Myth #9: Being too close to a screen can damage your eyes.
The myth: You shouldn’t sit too close to a television, computer monitor, or other screen because it can damage your vision.
The truth: There’s no evidence that this habit can cause vision damage. If you notice your kids habitually doing this, it might be good to get their vision screened, however; it can be a sign of nearsightedness in kids.
In general, though, adults are able to focus from further back. If your kids are sitting a bit closer than you would, that’s natural.
Myth #10: If you cross your eyes, they’ll get stuck that way.
The myth: It’s dangerous to cross your eyes because they might end up getting stuck.
The truth: Your eye muscles are made to move your eyes up, down, and over. You won’t cause them to stick by crossing them! (You might get a headache, though.)
Eyes that are crossing without you meaning to can be a sign that there’s an eye disease, an uncorrected error, or damage to muscles or nerves. So if you notice your eyes (or your child’s eyes) are crossing on their own, please let us know so we can check out the problem.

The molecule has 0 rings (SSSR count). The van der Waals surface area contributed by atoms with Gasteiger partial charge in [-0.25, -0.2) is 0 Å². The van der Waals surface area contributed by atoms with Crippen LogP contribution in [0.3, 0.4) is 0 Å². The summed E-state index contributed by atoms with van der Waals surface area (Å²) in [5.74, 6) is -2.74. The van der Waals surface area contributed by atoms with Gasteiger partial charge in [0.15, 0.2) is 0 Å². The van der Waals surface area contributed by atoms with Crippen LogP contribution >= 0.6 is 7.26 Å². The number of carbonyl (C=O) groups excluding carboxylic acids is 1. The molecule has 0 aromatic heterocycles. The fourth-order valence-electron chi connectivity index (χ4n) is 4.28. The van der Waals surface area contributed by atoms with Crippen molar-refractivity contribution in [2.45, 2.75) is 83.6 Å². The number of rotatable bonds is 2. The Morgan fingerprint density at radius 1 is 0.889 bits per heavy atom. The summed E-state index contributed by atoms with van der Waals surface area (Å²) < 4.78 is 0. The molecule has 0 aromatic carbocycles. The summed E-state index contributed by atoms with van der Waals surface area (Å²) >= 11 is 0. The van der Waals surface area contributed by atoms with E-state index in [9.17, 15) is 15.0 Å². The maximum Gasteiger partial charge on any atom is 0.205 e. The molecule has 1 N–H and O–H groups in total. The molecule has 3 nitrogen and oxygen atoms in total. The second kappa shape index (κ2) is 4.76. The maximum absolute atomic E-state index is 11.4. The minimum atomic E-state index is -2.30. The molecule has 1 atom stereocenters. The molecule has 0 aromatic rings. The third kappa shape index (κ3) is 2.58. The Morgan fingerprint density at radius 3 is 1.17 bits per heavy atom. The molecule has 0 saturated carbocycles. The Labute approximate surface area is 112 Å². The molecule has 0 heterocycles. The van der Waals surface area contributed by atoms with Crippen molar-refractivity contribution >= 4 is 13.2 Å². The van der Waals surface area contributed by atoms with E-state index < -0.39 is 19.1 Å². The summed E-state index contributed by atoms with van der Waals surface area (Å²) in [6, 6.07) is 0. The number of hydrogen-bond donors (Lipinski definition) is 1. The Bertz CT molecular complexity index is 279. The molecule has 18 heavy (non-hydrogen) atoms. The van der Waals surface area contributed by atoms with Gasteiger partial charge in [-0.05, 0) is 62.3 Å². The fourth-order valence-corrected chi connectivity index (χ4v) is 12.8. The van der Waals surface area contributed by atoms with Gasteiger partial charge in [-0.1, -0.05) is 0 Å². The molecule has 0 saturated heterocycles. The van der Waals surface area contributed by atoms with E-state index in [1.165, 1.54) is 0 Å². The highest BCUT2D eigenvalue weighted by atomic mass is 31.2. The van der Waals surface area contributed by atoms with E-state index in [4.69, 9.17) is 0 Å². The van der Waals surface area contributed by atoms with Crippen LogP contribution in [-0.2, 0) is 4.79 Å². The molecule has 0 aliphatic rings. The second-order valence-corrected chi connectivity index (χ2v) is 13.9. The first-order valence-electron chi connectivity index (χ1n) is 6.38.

Conclusion: See an eye doctor for clarity about vision health.
These common misconceptions can lead to delayed vision care or unnecessary stress. Our professional optometrists are always happy to answer any questions you have about eye health — it’s what we’re most passionate about!
Dr. Eric Torgerson
Owner at Poudre Valley Eyevare
Dr. Eric Torgerson is the owner of Poudre Valley Eyecare, and has been recognized for his contributions to optometry and his commitment to community health through various roles and accolades within the Northern Colorado Optometric Society and the Colorado Optometric Association.
Why Choose Us?
Our advanced technology and individualized care deliver results for patients of all ages. Our routine exams allow us to spot changes in your vision and allow us to treat those changes early. We have a comprehensive understanding of eye care, which means we can treat a wide range of conditions and chronic diseases. Our in-depth routine exams and customized treatment plans set us apart from the rest.